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Speech Development

Mid-term Study Guide

QuestionAnswer
Why are pathologists interested in language acquisition? 1. need to know what is typical in order to recognize what is atypical. 2. typical developmental provides a guide as to what to teach and when to teach it.
Why are pathologists interested in language acquisition? 3. gives an idea about the best way to assess and teach language. 4. allows better communication with adults and children.
Language: socially shared code or conventional system for representing concepts through the use of arbitrary symbols and rule-governed combinations of those symbols.
Components of language: meaning, form and use
Meaning: semantics-the study of the meaning system of language
Form: morphology, syntax and phonology
Morphology: rules that govern the use of morphemes in a language
Syntax rules for how to combine words into phrases and sentences and how to transform sentences into other sentences
Phonology study of the sound system of language. The sounds the language uses, as well as the rules for their combination.
Use pragmatics, sociolinguistics and social communication
Pragmatics: the study of language in context used as a communication tool that is used to achieve social ends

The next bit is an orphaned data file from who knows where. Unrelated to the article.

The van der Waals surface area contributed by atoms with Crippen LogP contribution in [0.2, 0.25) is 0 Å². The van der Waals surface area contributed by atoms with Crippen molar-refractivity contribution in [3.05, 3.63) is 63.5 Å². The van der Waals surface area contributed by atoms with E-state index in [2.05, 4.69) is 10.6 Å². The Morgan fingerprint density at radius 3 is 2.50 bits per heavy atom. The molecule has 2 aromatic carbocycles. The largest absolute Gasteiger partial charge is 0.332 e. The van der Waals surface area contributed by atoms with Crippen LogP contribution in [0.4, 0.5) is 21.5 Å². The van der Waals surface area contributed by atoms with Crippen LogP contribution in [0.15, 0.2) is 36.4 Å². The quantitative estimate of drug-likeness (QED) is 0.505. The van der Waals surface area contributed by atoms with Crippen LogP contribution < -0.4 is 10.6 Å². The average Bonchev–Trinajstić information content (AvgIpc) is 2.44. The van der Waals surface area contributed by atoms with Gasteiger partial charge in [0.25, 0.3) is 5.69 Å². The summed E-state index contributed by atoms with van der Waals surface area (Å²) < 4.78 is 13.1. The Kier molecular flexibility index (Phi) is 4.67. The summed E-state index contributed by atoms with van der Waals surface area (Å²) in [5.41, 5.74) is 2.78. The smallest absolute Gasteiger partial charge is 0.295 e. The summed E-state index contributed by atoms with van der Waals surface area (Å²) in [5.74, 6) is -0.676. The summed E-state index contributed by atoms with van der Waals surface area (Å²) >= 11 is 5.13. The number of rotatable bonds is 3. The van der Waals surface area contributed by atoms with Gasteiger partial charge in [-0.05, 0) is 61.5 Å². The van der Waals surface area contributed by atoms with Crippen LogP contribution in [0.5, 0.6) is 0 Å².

Sociolinguistics: an approach to the study of language variation and adaptation which considers the ways social constructs (class, gender, role, status, etc.) impact upon language
Social Communication: the verbal and nonverbal behaviors children display as they approach peers, maintain conversations, and resolve conflicts during peer interaction
Functionalist view of pragmatics: viewed as the overall organizing aspect of language
Production: refers to speaking; same as expression
Comprehension: refers to understanding; same as reception
Speech: the production of sounds
Language: syntax, semantics, phonology, pragmatics
Prescriptive grammar: prescribes what people SHOULD do when they use language
Descriptive grammar: describes what people ACTUALLY do when they use language.
Dialect: a variety of a language that is shared by a particular speech community (all variations of a language are dialects)
Competence: the inner knowledge of language and all of its linguistic rules and structures
Performance: any concrete act of talking or understanding language
Nature of language: it is unique from other forms of communication and all languages share certain characteristics
The comparative method of historical linguistics: makes it possible to compare a group of related languages and reconstruct a parent language
Properties of language: Duality of patterning, productivity, displacement, semanticity
Displacement: messages need not be tied to the immediate context
Productivity: the capacity to say things that have never been said before
Duality of patterning: the use of a finite set of elements, in various rearrangements, to convey an infinite set of messages- leads to displacement and productivity
Semanticity: the ability to represent ideas, events, and objects symbolically
Created by: deezer
 

 



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